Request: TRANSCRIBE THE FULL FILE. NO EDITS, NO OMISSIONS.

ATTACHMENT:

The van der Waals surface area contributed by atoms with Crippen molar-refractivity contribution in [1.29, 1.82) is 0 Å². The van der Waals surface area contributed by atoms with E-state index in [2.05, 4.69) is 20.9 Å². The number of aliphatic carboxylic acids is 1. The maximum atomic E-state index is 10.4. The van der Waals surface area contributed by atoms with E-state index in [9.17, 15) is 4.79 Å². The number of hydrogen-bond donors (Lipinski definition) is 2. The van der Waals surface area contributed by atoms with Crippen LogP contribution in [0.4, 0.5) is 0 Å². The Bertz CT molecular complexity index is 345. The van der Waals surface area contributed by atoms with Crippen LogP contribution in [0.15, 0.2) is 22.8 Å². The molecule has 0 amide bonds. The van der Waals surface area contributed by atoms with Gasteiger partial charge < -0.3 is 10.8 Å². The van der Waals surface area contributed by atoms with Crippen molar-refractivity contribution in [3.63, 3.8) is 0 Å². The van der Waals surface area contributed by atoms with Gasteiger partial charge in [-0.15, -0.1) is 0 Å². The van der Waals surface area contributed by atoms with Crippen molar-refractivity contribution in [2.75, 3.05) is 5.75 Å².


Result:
The van der Waals surface area contributed by atoms with Crippen molar-refractivity contribution in [1.29, 1.82) is 0 Å². The van der Waals surface area contributed by atoms with E-state index in [2.05, 4.69) is 20.9 Å². The number of aliphatic carboxylic acids is 1. The maximum atomic E-state index is 10.4. The van der Waals surface area contributed by atoms with E-state index in [9.17, 15) is 4.79 Å². The number of hydrogen-bond donors (Lipinski definition) is 2. The van der Waals surface area contributed by atoms with Crippen LogP contribution in [0.4, 0.5) is 0 Å². The Bertz CT molecular complexity index is 345. The van der Waals surface area contributed by atoms with Crippen LogP contribution in [0.15, 0.2) is 22.8 Å². The molecule has 0 amide bonds. The van der Waals surface area contributed by atoms with Gasteiger partial charge < -0.3 is 10.8 Å². The van der Waals surface area contributed by atoms with Crippen molar-refractivity contribution in [3.63, 3.8) is 0 Å². The van der Waals surface area contributed by atoms with Gasteiger partial charge in [-0.15, -0.1) is 0 Å². The van der Waals surface area contributed by atoms with Crippen molar-refractivity contribution in [2.75, 3.05) is 5.75 Å².